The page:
and Biodiversity Protection in Oman
sultanate of Oman has always struck a judicious balance between the
needs of development and the environment. Industrial construction projects
have to have a certificate from the Ministry of Regional Municipalities
and the Environment before they are allowed to go ahead. Before issuing
a certificate, the ministry examines the possibility of damage to the
environment and ensures that all measures have been takes to minimize pollution from waste products.
a wide variety of wildlife, some of which is now extremely rare. Strict
laws exist to protect wildlife from being hunted, and nature reserves
have been established to prevent encroachment on the natural habitat of species, such as leopards, hyenas, oryx, gazelle,taher, ibex, desert
foxes, antelope and wild cats. Thirteen different kinds of whales and dolphins
have been recorded and some 400 species of birds are to be
found in Oman at different seasons of the year.
breeding beaches at Ras al-Had are a protected site to which entry is
only allowed with permit from the ministry. The Daymaniyat islands,
north west of Muscat, are designed as a bird sanctuary to which entry
is restricted during the breeding season. The Wadi al-Sarin in the Wilayat
of al-Amerat is home to the Arabian taher, a mountain goat unique to
Oman, and the Arabian Oryx Sanctuary on the Jiddat al-Harasis, where
the Arabian Oryx has been re-introduced was listed as a World Heritage
Register. At the same time the project boundary was extended to hold
increasing numbers of oryx-latest estimates put numbers in the herd
at just under 300-which roam at will.
oryx in the wild was exterminated in 1972. In 1976, HM Sultan of Oman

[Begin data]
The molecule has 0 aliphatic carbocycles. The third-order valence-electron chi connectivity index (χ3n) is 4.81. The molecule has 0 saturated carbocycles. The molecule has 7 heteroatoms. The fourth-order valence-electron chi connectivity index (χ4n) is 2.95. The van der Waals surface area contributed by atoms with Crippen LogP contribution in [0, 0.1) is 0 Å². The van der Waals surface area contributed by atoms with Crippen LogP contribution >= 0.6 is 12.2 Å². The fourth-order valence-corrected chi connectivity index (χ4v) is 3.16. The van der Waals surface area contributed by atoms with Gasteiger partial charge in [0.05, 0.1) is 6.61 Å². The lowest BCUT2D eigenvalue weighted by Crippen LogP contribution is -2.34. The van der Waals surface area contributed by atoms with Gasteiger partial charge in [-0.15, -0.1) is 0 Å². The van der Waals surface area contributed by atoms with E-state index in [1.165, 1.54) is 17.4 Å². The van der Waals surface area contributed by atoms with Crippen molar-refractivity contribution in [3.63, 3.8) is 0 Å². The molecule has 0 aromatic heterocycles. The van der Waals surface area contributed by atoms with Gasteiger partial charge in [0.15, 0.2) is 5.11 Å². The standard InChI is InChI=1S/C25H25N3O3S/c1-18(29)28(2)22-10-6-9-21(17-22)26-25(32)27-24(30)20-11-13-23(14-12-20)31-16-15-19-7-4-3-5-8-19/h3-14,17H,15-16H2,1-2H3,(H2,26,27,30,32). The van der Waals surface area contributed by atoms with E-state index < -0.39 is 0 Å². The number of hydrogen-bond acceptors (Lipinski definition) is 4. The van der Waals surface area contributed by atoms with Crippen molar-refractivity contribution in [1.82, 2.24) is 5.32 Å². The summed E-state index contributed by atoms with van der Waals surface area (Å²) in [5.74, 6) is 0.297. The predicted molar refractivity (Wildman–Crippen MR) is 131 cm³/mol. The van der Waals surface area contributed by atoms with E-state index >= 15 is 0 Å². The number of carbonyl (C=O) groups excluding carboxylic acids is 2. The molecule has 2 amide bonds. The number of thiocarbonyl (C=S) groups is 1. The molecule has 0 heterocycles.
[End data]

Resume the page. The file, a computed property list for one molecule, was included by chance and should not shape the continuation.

decided that a way should be found to allow their return to Oman. This
was done and in 1982 the first oryx were released into the wild from
the captive herd.
care is taken to protect endangered species, foe example, the houbara
is protected in Oman, which has the largest population of bustard in
Arabia. In January, 1996, an international meeting was held at Sultan Qaboos University to discuss how to protect this shy desert bird which
has been hunted nearly to extinction. The meeting was arranged by the
Ministry in conjunction with the International Union for Conservation
of Nature (IUCN).
Plant and Trees:
as wildlife, Oman's plants and trees are of great scientific interest.
In Ja'alan a rare tree (cordia perrottetii). which occurs in Dhofar,
was discovored earlier this year. It is believed to be the last of its
kind in Northern Oman and is perhaps a survivor from a bygone age when
the monsoon climate extended over more Oman.
water salinity in the coastal plains of Batinah in Northern Oman.
pollution to ground water
of water as a result of long drought periods
high winds drives the desert sands into the arable and the cultivated